Community is the greatest thing

One of the things I love about this job is getting to attend ribbon cuttings and grand openings. You get to see people you don’t see all the time and meet new ones as well. It’s just exciting when new businesses open and it gives you hope for the vitality of the community. Community support is the backbone of keeping your community vibrant and moving forward.
This past Saturday was the grand opening and ribbon cutting at Greenway Farms, out Hwy. 80. Of course, I already knew Kerry and Robin and know they are genuine, good people. They have partnered with Joy and Steve Hunt and I finally met them Saturday.
Funny thing is, I already knew Joy’s mother-in-law, from my many years in Fort Valley. I also knew Linda and Tiger Smith and their daughter, Nicolanne. I finally got to meet “Lucycat”, Nicolanne’s daughter, who is more precious in person than the photos I’ve seen on social media.
In addition, Judge Bryant Culpepper, also from my Fort Valley days, was in attendance along with a couple of others. Judye Sellier was in attendance and it’s been a while since I’ve seen her. Judye is one special lady and always lets me know how much she appreciates what we do.
Our representative Robert Dickey attended and we certainly appreciate all he does, not only in the Legislature but also on the farm. Betty and Charlie Harris were in attendance and I love seeing them. They are always so pleasant.
Jay Andrews and his wife, Pam were in attendance and people are always wanting to talk to him about one thing or another in the city. Other locals I recognized were Dan Hudson and family and of course our own Patti Temple from the chamber was on hand.
The food we eat and how it’s processed is so important to our overall health and it’s great to be able to have this available locally. It certainly helps that the people there are so wonderful.
Though the day started off rainy and dreary the rain held off and the opening was well attended and I’m happy for Greenway Farms.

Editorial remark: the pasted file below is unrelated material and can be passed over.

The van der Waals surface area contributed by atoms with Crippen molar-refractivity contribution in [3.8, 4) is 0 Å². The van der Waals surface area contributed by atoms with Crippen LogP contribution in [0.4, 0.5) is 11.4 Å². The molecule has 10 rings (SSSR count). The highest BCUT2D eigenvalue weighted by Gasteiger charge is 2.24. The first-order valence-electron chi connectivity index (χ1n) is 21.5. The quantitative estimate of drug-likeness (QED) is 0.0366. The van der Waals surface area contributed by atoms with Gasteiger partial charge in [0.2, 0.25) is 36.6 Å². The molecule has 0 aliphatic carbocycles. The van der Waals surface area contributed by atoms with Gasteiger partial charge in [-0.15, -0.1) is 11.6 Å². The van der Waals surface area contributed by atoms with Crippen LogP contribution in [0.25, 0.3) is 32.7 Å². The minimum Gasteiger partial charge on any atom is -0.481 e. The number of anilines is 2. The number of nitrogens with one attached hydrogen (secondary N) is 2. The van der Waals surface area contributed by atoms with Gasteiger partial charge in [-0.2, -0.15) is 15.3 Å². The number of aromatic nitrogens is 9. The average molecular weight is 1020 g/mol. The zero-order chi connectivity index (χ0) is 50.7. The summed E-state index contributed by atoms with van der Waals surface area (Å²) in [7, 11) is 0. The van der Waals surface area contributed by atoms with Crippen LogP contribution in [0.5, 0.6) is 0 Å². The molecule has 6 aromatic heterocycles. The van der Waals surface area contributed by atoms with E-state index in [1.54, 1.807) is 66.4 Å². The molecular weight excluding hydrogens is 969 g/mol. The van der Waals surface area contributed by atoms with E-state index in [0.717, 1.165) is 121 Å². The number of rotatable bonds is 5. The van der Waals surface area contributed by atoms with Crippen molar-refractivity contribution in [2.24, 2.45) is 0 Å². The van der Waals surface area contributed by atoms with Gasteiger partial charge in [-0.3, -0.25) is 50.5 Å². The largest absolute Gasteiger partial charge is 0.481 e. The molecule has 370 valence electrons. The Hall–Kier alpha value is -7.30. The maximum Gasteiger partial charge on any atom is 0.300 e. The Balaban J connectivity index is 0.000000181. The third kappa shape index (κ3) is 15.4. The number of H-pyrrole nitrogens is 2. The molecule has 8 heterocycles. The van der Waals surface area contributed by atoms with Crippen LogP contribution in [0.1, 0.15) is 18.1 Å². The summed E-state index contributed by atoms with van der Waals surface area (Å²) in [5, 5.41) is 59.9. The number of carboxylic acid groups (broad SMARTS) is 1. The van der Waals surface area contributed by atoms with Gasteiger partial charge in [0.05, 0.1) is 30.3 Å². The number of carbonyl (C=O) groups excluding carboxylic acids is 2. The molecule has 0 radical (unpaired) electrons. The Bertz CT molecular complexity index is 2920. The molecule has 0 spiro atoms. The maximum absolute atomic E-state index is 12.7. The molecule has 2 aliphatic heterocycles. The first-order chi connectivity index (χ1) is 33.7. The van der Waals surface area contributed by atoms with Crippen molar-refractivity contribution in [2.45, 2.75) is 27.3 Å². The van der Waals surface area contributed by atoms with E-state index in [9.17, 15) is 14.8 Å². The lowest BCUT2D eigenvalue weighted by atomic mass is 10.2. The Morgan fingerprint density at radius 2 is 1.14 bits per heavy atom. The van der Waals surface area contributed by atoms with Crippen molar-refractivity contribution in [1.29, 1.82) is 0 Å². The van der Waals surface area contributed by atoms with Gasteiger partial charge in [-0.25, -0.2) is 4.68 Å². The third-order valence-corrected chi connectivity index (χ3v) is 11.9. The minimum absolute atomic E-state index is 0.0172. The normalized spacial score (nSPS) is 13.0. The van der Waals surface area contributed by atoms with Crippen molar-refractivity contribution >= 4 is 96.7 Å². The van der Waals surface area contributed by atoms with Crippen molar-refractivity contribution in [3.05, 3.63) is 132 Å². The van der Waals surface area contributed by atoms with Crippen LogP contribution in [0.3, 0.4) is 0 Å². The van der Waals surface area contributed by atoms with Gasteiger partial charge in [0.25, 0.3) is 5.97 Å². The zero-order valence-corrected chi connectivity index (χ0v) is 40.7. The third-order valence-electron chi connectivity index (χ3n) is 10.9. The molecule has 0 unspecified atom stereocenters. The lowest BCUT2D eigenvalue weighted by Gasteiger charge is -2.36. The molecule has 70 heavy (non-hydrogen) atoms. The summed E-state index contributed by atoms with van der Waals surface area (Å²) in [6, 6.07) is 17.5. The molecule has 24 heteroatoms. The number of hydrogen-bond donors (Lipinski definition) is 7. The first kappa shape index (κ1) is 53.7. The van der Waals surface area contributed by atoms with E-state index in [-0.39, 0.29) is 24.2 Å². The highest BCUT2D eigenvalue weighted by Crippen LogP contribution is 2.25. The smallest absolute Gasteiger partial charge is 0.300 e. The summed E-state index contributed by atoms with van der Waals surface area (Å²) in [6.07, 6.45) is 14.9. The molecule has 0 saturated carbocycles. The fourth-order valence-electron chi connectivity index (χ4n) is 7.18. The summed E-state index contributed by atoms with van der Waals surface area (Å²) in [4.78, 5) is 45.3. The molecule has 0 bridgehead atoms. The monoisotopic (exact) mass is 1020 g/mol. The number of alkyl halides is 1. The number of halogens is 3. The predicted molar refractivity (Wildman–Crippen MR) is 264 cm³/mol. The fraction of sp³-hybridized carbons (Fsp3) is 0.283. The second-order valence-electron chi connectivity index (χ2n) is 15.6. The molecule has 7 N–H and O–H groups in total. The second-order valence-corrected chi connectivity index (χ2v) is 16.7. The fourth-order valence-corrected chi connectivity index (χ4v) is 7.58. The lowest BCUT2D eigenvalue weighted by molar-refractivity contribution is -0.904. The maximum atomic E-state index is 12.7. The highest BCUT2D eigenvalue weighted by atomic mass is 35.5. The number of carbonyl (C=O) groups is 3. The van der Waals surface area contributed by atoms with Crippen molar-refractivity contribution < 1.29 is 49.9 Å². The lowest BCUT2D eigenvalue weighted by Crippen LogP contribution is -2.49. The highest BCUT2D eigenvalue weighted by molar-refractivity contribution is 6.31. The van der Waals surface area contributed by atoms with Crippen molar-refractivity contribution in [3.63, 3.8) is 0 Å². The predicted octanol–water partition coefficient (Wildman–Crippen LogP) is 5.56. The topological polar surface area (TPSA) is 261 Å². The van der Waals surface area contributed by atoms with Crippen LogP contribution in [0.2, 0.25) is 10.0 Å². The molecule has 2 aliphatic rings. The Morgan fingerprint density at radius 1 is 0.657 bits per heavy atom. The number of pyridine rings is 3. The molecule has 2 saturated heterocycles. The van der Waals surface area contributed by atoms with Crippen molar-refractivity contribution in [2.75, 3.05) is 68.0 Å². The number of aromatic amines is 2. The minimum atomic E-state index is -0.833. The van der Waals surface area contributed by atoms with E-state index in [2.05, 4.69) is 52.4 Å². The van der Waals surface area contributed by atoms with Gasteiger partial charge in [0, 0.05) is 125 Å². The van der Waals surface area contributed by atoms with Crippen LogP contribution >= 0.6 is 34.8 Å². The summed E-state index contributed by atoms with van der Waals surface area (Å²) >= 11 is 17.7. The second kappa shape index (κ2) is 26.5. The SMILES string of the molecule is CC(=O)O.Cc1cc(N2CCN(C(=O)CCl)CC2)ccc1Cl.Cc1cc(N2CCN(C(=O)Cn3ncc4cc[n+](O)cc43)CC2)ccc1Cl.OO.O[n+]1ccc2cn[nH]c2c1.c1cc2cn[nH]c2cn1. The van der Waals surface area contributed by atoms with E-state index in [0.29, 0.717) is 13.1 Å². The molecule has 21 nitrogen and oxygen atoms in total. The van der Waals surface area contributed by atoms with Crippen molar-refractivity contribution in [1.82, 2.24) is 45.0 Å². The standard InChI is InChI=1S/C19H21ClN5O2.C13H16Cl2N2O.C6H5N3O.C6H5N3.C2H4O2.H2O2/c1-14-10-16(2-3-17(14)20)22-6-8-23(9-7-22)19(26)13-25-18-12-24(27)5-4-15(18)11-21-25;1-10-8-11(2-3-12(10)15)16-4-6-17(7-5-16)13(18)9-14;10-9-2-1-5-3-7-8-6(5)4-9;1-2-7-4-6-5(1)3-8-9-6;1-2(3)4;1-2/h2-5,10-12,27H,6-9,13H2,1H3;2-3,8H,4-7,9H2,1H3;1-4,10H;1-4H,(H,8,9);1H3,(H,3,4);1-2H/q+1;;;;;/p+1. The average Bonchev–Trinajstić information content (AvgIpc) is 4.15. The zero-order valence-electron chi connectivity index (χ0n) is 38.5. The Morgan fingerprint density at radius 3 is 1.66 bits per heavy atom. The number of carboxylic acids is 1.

Agriculture Commissioner Gary Black attended and spoke. He has always seemed so down to earth to me and his words rang true. He mentioned the fact that we need to unwind from the phone as well as talking about Georgia Grown and Greenway Farms and the importance of agriculture.
Melissa Slaughter, From the Bog by the Grace of God, was there with her locally grown plants and herbs. A newcomer to the area, Melissa has endeared herself into my heart and I have come to love her. She is the one who brought the “Thank you Jesus” signs to our area and I can attest that she loves Jesus.
The only negative of the day for me was the fact that people and their cell phones are so rude when taking photos. We still need to be courteous to others. One lady really infuriated me by getting right in the way of everyone trying to get a ribbon cutting photo. Of course, this was not any fault of anyone involved in getting the day going, but it is one of my pet peeves.
My hubby keeps telling me we need to take a step ladder so we can get above them and after Saturday, I believe he’s right. For newspaper purposes, cell phones do not take good enough photos as the resolution is too low and I have forbid my employees to use them unless it is the only way to get a photo.
But that had nothing to do with the good folks at Greenway Farms. Even their marketing people were courteous when taking photos.
I tried the Boston Butt and it was out of this world, as were the garlic pickles. My hubby liked the bread and butter ones the best. I also sampled the coffee from Heartland Acres Homestead in Dry Branch, which was also good. Heartland also has microgreens.
It was just a good day of fellowship with down home folks who remind you there are plenty of wonderful people in our communities. All the bad news going around in the world, makes you forget that at times, so it’s good to be reminded.
Greenway is in hopes of expanding hours down the road and I pray that works out for them. Maybe sometime in the not too distant future, they might think about a satellite location in town for those people who can’t travel the six miles to them.
You can not only get meat without hormones or antibiotics that is pasture raised, but fresh eggs, honey, jellies, pickles and more.
Greenway Farms is part of the Georgia Grown program which is a marketing and economic development program of the Georgia Department of Agriculture. Their No. 1 goal is to aid our agricultural economies by bringing together producers, processors, suppliers, distributors, retailers, agri-tourism and consumers in one powerful, statewide community. All products are grown or produced in Georgia.
For your health and the health of your community and state, make an effort to buy locally grown food. Your body will thank you for it.
Congratulations to Greenway Farms. If you missed it Saturday, they are open every Saturday from 10 a.m. – 2 p.m. and located on Hwy. 80 West about six miles out. ©2019

VICTORIA SIMMONS Is a columnist, author, motivational speaker, minister and publisher of The Georgia Post/Byron Buzz. Contact her at:


About vsimmons54

Veteran journalist of 40 years. Editor, Motivational Speaker, Ordained Minister, CEO of A Light in the Darkness Ministries, Copy Editor, Copywriting, Event Planner, Lensclusive Photography, Babbling Brook Consulting and Design, event planner and author. I love to write and speak and I love Jesus. I also do copy writing and editing. Recently co-authored Vanished Towns Revisited.
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